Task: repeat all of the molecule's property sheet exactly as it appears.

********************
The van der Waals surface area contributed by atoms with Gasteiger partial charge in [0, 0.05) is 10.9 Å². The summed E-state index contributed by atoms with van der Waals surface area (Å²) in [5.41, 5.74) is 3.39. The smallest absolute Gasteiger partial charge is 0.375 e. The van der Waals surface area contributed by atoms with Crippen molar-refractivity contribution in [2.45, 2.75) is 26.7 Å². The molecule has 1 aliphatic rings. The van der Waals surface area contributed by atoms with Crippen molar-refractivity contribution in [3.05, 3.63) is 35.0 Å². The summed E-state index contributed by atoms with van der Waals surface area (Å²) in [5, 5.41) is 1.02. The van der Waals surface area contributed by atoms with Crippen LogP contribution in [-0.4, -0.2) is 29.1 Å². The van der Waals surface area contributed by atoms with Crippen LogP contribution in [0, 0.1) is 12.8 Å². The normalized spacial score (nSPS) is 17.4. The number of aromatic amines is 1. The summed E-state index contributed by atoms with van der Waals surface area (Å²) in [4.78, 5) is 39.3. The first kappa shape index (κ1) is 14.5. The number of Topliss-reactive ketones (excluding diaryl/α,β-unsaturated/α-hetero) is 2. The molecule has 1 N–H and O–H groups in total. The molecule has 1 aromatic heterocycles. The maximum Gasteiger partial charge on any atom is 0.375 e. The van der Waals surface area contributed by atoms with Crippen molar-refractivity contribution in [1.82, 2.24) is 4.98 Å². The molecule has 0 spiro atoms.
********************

The van der Waals surface area contributed by atoms with Gasteiger partial charge in [0, 0.05) is 10.9 Å². The summed E-state index contributed by atoms with van der Waals surface area (Å²) in [5.41, 5.74) is 3.39. The smallest absolute Gasteiger partial charge is 0.375 e. The van der Waals surface area contributed by atoms with Crippen molar-refractivity contribution in [2.45, 2.75) is 26.7 Å². The molecule has 1 aliphatic rings. The van der Waals surface area contributed by atoms with Crippen molar-refractivity contribution in [3.05, 3.63) is 35.0 Å². The summed E-state index contributed by atoms with van der Waals surface area (Å²) in [5, 5.41) is 1.02. The van der Waals surface area contributed by atoms with Crippen LogP contribution in [-0.4, -0.2) is 29.1 Å². The van der Waals surface area contributed by atoms with Crippen LogP contribution in [0, 0.1) is 12.8 Å². The normalized spacial score (nSPS) is 17.4. The number of aromatic amines is 1. The summed E-state index contributed by atoms with van der Waals surface area (Å²) in [4.78, 5) is 39.3. The first kappa shape index (κ1) is 14.5. The number of Topliss-reactive ketones (excluding diaryl/α,β-unsaturated/α-hetero) is 2. The molecule has 1 N–H and O–H groups in total. The molecule has 1 aromatic heterocycles. The maximum Gasteiger partial charge on any atom is 0.375 e. The van der Waals surface area contributed by atoms with Crippen molar-refractivity contribution in [1.82, 2.24) is 4.98 Å². The molecule has 0 spiro atoms.